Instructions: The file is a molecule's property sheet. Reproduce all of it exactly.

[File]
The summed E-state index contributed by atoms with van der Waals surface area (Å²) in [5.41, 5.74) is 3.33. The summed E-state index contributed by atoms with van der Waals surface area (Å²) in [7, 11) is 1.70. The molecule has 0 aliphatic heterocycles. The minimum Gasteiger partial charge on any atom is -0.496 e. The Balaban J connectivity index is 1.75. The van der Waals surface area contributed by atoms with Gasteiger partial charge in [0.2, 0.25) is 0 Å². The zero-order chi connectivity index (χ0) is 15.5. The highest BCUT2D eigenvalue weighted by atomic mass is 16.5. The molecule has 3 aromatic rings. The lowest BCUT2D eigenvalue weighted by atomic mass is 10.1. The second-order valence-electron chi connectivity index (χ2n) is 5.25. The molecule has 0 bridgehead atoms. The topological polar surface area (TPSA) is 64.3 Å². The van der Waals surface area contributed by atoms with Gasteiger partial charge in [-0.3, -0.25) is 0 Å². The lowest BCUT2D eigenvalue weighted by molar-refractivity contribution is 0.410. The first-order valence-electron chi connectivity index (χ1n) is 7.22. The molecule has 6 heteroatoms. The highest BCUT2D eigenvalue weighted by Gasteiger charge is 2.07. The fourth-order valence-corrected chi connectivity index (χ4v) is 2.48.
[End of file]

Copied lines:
The summed E-state index contributed by atoms with van der Waals surface area (Å²) in [5.41, 5.74) is 3.33. The summed E-state index contributed by atoms with van der Waals surface area (Å²) in [7, 11) is 1.70. The molecule has 0 aliphatic heterocycles. The minimum Gasteiger partial charge on any atom is -0.496 e. The Balaban J connectivity index is 1.75. The van der Waals surface area contributed by atoms with Gasteiger partial charge in [0.2, 0.25) is 0 Å². The zero-order chi connectivity index (χ0) is 15.5. The highest BCUT2D eigenvalue weighted by atomic mass is 16.5. The molecule has 3 aromatic rings. The lowest BCUT2D eigenvalue weighted by atomic mass is 10.1. The second-order valence-electron chi connectivity index (χ2n) is 5.25. The molecule has 0 bridgehead atoms. The topological polar surface area (TPSA) is 64.3 Å². The van der Waals surface area contributed by atoms with Gasteiger partial charge in [-0.3, -0.25) is 0 Å². The lowest BCUT2D eigenvalue weighted by molar-refractivity contribution is 0.410. The first-order valence-electron chi connectivity index (χ1n) is 7.22. The molecule has 6 heteroatoms. The highest BCUT2D eigenvalue weighted by Gasteiger charge is 2.07. The fourth-order valence-corrected chi connectivity index (χ4v) is 2.48.